regained its independence in 1918, and shortly thereafter, in 1922,
an idea gained ground to build a church as a national shrine and
a symbol of gratitude to God for the regained freedom in the city
of Kaunas, then the temporary capital of Lithuania.
An executive committee in charge of construction of the shrine was
formed and the by-laws were registered. The City of Kaunas made
a plot of land available for construction. In that same year, a
design by engineer Karolis Reisonas was chosen for the church as
the best out of many from the competition that was held. The final
design for the church was drawn up and, after approval in 1933,
permission for construction was granted.
The architectural style of the Church is monumental and inspiring.
The interior has a tri-nave, basilica-like rectangular design-69
x26m with a choir loft which also houses the organ. Entrances are
from all sides. At each end of the church are two rectangular towers:
a small one above the central altar and the large one at the main
entrance. The height of the large tower is 70 meters. On its upper
level a chapel of St. Casimir was planned. The height of the main
structure is 26 meters; the dimension of the terrace on the roof
was to have been 45x13 m. The sanctuary has a seating capacity of
700; in total there is space for 5000 people---2000 of these could
be accommodated on the roof terrace. The "Way of the Cross"
was to have been placed on the roof terrace as well.
corner stone for the church, brought from the Olive Mountain in
Jerusalem, was solemnly blessed and placed in the foundation in
1934. The government allocated 145,000 Lt. for the construction;
the rest came from charitable contributions. By 1940 one million
Lt. had been spent on the building. In the spring of 1940, the major
construction work had been accomplished: the interior walls were
covered by plaster, oak frames for the windows were installed, and
wood for the doors was made ready.
Soon after further building tasks had to be suspended due to the
Soviet occupation. The building was confiscated. After the war,
the Soviets housed a radio factory (later called "Banga")
in the uncompleted church. The "Banga" plant reconstructed
the entire building, adapting it to its needs, by constructing three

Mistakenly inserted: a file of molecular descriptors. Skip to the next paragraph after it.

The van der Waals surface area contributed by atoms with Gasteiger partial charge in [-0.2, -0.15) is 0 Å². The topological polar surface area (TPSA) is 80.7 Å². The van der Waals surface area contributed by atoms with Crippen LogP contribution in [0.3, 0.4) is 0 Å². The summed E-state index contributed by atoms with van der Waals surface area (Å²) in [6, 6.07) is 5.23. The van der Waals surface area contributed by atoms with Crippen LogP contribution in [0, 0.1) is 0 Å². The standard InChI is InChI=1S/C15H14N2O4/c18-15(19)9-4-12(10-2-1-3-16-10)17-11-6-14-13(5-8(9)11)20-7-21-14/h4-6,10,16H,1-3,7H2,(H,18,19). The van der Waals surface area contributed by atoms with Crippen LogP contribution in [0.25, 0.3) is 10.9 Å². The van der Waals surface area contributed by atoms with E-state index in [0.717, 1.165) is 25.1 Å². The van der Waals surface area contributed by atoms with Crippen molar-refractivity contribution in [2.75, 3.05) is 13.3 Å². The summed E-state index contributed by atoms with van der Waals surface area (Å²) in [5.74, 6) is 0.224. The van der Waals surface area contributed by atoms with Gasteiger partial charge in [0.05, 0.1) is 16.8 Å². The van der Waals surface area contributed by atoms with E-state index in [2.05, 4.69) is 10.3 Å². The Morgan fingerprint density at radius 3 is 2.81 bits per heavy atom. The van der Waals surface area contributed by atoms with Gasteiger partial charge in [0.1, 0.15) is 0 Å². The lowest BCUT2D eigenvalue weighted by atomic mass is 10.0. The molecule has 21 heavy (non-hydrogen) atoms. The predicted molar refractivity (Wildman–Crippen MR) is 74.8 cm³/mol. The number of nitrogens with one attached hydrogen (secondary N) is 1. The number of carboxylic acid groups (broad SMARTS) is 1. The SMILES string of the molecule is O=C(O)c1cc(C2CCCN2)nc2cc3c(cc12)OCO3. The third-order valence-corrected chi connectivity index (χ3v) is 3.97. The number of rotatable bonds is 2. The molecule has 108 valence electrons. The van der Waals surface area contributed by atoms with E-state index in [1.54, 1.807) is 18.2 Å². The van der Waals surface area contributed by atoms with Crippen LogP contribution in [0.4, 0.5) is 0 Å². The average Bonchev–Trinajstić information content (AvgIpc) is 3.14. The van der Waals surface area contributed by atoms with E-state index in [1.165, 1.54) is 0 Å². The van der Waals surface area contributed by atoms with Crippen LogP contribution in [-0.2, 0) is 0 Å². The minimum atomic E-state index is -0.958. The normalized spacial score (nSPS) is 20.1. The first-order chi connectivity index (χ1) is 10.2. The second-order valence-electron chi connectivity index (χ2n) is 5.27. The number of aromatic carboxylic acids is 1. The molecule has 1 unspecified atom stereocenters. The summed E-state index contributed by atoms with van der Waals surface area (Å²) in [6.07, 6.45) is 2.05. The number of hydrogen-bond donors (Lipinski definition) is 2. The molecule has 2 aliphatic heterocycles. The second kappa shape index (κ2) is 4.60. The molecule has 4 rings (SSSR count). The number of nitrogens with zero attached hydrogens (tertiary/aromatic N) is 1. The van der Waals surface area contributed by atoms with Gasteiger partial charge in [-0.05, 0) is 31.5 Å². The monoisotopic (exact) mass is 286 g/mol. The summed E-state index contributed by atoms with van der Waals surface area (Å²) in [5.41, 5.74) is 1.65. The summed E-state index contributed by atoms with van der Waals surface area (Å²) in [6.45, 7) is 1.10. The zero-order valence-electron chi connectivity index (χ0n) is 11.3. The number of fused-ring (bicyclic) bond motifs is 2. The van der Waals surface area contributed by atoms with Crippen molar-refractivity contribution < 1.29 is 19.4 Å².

stories in the side naves and five in the central nave. The crosses
were removed and the chapel demolished.
With the national awakening in 1988, the Lithuanian people started
to clamour for the restitution of the church to the faithful. The
by-laws of the Council on the Restoration of the Shrine (later the
Restoration Council) were registered in 1989. A year later, in 1990,
the LSSR Supreme Council of those days obligated the "Banga"
factory to return the building to the Restoration Council in the
condition that it was when it was appropriated, but the building
was returned as is-- in very bad condition-- and not as it had been
Now some changes have been introduced into the reconstruction design.
Due to subsequent reforms in the liturgical rites, the altars of
the side naves were abandoned; the site of the central altar in
the sanctuary was moved nearer-- between the first and second columns.
In order to be able to use the Shrine also for cultural events,
the Chapel of the Holy Sacrament was planned to be near the Sacristy.
Slanting slabs and an elevator for the disabled are planned near
the side entrance.
Reconstruction work has been hampered due to a lack of funds. Public
donations from 1993-1997 were only sufficient to do the most necessary
work in order to protect the structure from further deterioration.
With additional government support in 1997, reconstruction work
could proceed again at a faster pace.
All in all, 4.5 million Lt. has been spent on reconstruction. At
present, due to the lack of funds, reconstruction has slowed down
once more. To be able to say Mass regularly and to hold cultural
events in the Shrine, eight million Lt. are still needed to complete
Therefore, we call on the good will of the Lithuanian people, scattered
around the world everywhere, who hold dear their country's liberty
and the freedom of their faith to join in another fund-raising to
complete Christ's Resurrection Church. We ask you to be as generous
as your means will allow in order to bring to fulfilment the promise
of our grandparents and our great-grandparents.
May the snowy white cross on the tower of the Church high above
the Green Hill ( Zaliakalnis), raise in our hearts the hope of resurrection
of the Lithuanian nation, and thus strengthen our love and faith.
We thank, in advance, all kind contributors
to the reconstruction of the church. Donations can be sent to the
bank account of the Church Reconstruction Committee:
10002254880 (national currency)
10034297624 (foreign currency)
Hansa Bank of Kaunas Department, Code: 73000.
Honorary Chairman of the Church Reconstruction Committee is Prof.
Vytautas Landsbergis, the first Head of State after re-establishment
of Lithuania's independence in 1990; Chairman of the Church Reconstruction
Committee is Rev. Vytautas Grigaravicius, Dean and Pastor of Christ's
Resurrection Church. The reconstruction project is under the direction
of the architect, Dr. Algimantas Sprindys.
about Church Reconstruction
The small church building